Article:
Some people find tremendous benefit from physical outlets for emotional upset. Emotional pressure contains a lot of energy, and physical movement can provide an outlet for that energy.
When I was a teen, if I got extremely angry with my toxically dysfunctional family, I would take an old phonebook and rip it to pieces. This was the early 90’s, so the phonebook where I was living was easily 3-4 inches thick. It was incredibly satisfying to tear the thing in half and then rip apart the pages until my energy was spent, and it made my family nervous enough they would leave me alone for a time.
While living in isolation, with limited ability to replenish supplies, it is unlikely that you have much which you can destroy without losing something you need, but if this sounds like a good outlet for you, look around. Items like cardboard boxes and soda cans, which need to go out to the curb anyway, are a potential target for destructive energy. Just be sure to set yourself up to destroy them without inadvertently hurting yourself or destroying something else of value, and be prepared to clean up the mess afterward.
Exercise is also a common outlet for emotional energy. Check YouTube, mobile apps, and other services. You can find something for any interest, fitness level, and physical ability. Many subscription services are offering deep discounts and extended free trial periods to help people through this crisis, so look around. Go for things that appeal to you, be it martial arts, aerobics, yoga, home-based boot camp, dancing, or something else entirely.
When you are using physical outlets for emotional energy, it helps to visualize or otherwise consciously channel the emotional energy and panic into the activity. Make a conscious connection that the energy you are expending is the emotional energy, burning it up or sending it out away from you and your space. Maybe visualize the emotional energy a foe you are beating up by doing your activity, forcing it to crawl away and leave you alone. Visualize it however makes sense for you, your emotional state, and your current activity. The important part is to consciously involve your need for an emotional outlet with the doing of the activity.
Reach out To Others
We are all stuck in this together, and you are not the only one who is struggling. Even though we can’t safely visit each other in person, reach out to your friends on social media, or through video and phone chats. Seek out blogs which resonate with you and give you the support you need. Find online support groups which provide camaraderie and support, and don’t be afraid to dump them if they become toxic for you.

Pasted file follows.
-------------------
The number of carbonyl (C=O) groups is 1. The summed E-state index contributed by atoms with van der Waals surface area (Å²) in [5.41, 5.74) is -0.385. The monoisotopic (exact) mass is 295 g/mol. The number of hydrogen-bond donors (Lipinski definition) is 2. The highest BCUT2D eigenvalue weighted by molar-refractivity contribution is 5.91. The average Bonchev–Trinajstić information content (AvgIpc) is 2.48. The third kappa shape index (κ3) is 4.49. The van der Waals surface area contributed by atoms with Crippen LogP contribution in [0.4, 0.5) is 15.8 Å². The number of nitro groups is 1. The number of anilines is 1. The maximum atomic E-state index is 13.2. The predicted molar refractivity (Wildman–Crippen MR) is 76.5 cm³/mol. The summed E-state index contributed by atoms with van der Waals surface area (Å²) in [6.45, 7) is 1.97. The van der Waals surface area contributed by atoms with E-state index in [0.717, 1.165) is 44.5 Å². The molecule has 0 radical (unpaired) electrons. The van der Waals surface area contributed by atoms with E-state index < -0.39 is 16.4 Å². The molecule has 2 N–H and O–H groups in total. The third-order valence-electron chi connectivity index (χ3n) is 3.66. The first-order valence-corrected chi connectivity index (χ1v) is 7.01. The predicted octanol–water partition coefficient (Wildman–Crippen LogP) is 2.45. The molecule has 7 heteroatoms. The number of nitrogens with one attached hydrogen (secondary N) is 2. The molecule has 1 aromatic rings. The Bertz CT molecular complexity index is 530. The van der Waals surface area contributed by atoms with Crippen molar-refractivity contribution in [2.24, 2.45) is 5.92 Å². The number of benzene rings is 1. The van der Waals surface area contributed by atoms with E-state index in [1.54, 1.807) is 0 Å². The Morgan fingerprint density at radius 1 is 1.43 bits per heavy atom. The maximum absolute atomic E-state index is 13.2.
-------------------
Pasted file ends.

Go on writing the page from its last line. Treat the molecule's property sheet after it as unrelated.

This is not a competition. There is always someone who has it worse, no matter how bad you have it. Your struggle is valid, and so is everyone else’s. Try to avoid better-worse comparisons, and instead focus on being there for yourself and others.
If you have the ability, be there for other people who reach out. For many of you, that will be impossible, and that is absolutely fine! You need to take care of yourself, and if that takes every ounce of your energy, then spend your energy just on yourself.
For some people, being able to be there for others, even if it’s just a few close friends and not everyone who comes along, can provide a sense of peace and control when everything else feels like chaos.
If you have something uplifting or fun that you can share generally, and you want to share it, do it! Lots of people are setting up virtual events to share their creative skills and joys, like poetry, book reading, gaming, music, etc. It takes time and patience to garner a large audience, so it’s likely your only audience at first will be a couple good friends who enjoy what you do, but if it helps them and you get through this, it might be worth the effort.
Look for online events which other people are hosting that might give you a positive outlet to dispel your more difficult emotions. Music performances, book readings, hobby-based virtual meetings, and magic rituals are among just a few things which I have noticed being offered for little or no cost during this crisis.
Difficult emotions are incredibly potent when focused towards a goal. If you cannot or do not want to dispel your anxiety and panic and anger and frustration and fear, you can try channeling it towards a magical purpose.
It is extremely critical to listen for your voice of reason if you want to work effective magic with as few unintended consequences as possible, especially if you are crafting your own spells from scratch. You need to find that calm, patient voice of reason, for it will be able to tell you where to focus your energies. If that is difficult for you to do, I highly recommend instead focusing your energy on adding to someone else’s magical efforts, or using their efforts as a template for your own working.